java.lang.AssertionError: String is longer than one character
// ...
java.lang.AssertionError: Strings are not the same
  expected the same:<the test string> was not:<The Test String>

Besides passing the failure messages in each method, we can also log them so that they only appear when a test has at least one failure.

Let’s write a test method that puts this into practice:

public void whenComparingNumbers_thenLoggedMessage() {
    log("There was something wrong when comparing numbers");

    int anInt = 10;
    int anotherInt = 10;

    checkEquals(anInt, 10);
    checkTrue("First number should be bigger", 10 > anotherInt);
    checkSame(anInt, anotherInt);

After test execution, we get the following output: There was something wrong
  when comparing numbers
// ...
java.lang.AssertionError: First number should be bigger

Notice that in addition to logf(), which can format messages as the String.format() method, we can also use the logIf() and logUnless() methods to log messages based on a conditional expression.

4.4. Interrupting Tests

JGoTesting provides several ways to terminate tests cases when they fail to pass a given precondition.

Here is an example of a test that ends prematurely because a required file doesn’t exist:

public void givenFile_whenDoesnotExists_thenTerminated() throws Exception {
    File aFile = new File("a_dummy_file.txt");

    terminateIf(aFile.exists(), is(false));

    // this doesn't get executed
    checkEquals(aFile.getName(), "a_dummy_file.txt");

Notice that we can also use the terminate() and terminateUnless() methods to interrupt test execution.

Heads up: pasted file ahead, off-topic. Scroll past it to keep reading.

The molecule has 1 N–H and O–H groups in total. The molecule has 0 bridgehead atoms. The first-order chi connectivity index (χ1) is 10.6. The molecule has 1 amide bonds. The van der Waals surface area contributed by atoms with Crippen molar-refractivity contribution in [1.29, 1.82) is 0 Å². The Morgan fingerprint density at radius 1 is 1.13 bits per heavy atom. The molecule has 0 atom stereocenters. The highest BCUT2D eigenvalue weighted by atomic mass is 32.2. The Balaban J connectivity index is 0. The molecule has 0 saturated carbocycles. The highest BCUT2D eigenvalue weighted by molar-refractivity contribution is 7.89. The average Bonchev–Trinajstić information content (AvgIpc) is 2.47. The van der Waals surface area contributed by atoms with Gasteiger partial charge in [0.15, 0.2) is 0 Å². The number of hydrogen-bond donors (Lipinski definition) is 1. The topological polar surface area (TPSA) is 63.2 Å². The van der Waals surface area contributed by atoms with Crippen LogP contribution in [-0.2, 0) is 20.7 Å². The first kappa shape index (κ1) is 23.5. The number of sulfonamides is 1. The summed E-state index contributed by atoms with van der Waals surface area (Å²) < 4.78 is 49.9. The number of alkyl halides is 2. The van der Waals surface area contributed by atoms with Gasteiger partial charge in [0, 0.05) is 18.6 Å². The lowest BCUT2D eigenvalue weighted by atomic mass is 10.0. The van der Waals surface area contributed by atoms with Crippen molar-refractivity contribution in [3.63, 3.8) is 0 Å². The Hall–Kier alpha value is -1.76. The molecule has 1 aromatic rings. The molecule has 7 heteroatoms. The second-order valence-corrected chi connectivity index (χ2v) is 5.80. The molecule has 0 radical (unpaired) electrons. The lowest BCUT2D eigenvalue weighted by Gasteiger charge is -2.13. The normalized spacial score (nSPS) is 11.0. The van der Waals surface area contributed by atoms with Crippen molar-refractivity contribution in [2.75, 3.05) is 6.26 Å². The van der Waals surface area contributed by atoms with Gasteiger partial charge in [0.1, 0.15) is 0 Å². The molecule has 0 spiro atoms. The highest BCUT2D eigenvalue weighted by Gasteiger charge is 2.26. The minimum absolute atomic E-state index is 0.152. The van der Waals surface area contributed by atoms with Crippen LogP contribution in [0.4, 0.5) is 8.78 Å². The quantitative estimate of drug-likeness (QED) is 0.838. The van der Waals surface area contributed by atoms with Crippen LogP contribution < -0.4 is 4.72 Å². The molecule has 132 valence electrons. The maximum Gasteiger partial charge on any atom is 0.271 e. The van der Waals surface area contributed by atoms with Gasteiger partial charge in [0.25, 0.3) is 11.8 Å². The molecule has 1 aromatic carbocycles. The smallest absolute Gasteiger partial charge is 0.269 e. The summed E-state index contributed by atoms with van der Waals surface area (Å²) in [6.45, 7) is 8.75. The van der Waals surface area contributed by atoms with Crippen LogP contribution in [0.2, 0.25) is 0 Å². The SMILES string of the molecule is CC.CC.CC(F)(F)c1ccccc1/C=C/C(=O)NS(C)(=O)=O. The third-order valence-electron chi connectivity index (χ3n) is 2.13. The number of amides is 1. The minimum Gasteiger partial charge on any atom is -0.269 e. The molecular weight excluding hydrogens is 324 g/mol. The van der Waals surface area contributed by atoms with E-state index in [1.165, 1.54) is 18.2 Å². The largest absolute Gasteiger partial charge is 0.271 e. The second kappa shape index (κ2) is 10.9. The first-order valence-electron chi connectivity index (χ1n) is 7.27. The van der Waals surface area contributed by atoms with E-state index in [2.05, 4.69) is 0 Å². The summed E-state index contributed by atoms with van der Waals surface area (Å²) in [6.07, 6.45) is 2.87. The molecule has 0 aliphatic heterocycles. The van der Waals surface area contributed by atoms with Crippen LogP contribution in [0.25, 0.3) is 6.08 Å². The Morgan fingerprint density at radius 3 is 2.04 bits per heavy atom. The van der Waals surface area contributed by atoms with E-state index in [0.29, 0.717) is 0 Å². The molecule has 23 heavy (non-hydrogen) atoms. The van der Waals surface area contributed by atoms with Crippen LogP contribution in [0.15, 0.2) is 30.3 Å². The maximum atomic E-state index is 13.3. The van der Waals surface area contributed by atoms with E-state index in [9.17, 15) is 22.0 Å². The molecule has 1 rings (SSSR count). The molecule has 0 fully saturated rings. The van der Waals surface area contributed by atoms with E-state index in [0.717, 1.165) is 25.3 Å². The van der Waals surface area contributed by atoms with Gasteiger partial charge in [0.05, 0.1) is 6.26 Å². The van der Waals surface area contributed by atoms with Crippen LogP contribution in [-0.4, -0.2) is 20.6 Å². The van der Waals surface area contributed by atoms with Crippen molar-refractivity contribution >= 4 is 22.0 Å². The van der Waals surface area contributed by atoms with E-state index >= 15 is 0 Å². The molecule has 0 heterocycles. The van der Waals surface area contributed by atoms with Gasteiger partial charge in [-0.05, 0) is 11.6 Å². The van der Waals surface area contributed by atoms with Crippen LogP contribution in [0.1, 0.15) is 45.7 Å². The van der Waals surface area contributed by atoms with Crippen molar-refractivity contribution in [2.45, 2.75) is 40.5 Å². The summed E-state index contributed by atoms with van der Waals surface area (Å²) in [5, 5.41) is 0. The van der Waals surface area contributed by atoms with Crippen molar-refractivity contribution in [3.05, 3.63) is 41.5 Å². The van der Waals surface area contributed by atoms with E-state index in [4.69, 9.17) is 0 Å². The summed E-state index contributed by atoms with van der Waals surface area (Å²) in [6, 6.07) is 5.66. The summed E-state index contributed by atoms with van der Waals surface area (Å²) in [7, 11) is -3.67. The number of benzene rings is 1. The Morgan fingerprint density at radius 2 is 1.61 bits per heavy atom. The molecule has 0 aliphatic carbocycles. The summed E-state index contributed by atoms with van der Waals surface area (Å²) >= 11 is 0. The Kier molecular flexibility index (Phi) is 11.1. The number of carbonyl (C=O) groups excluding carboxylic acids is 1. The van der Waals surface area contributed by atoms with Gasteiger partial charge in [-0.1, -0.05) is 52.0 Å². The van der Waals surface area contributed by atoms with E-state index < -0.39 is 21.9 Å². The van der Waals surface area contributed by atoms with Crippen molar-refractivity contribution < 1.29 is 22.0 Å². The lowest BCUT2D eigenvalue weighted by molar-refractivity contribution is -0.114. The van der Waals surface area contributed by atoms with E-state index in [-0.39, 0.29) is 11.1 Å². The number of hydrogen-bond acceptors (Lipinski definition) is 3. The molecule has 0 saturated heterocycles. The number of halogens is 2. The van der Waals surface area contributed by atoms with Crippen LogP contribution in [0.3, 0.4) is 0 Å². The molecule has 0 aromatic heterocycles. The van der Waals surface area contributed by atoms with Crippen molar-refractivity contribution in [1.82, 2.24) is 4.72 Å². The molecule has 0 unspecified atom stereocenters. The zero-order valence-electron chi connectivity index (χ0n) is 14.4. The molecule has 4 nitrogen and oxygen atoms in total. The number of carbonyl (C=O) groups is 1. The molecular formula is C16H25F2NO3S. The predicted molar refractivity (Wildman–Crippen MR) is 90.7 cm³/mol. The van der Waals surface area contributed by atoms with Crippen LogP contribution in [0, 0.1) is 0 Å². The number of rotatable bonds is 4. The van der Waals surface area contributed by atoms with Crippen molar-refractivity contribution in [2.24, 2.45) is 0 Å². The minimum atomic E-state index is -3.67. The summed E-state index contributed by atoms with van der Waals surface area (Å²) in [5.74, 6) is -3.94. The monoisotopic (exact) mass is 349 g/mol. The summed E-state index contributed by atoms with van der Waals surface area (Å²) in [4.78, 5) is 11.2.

4.5. Chaining

The JGoTestRule class also has a fluent API that we can use to chain checks together.

Let’s look at an example that uses our instance of JGoTestRule to chain together multiple checks on String objects:

public void whenComparingStrings_thenMultipleAssertions() {
    String aString = "This is a string";
    String anotherString = "This Is a String";

    test.check(aString, equalToIgnoringCase(anotherString))
      .check(aString.length() == 16)

4.6. Custom Checks

In addition to boolean expressions and Matcher instances, JGoTestRule‘s methods can accept a custom Checker object to do the checking. This is a Single Abstract Method interface which can be implemented using a lambda expression.

Here’s an example that verifies if a String matches a particular regular expression using the aforementioned interface:

public void givenChecker_whenComparingStrings_thenEqual() throws Exception {
    Checker<String> aChecker = s -> s.matches("\\d+");

    String aString = "1235";

    test.check(aString, aChecker);

5. Conclusion

In this quick tutorial, we explored the features JGoTesting provides us for writing tests.

We showcased the JUnit-compatible assert methods as well as their check counterparts. We also saw how the library records and reports failure events, and we wrote a custom Checker using a lambda expression.

As always, complete source code for this article can be found over on Github.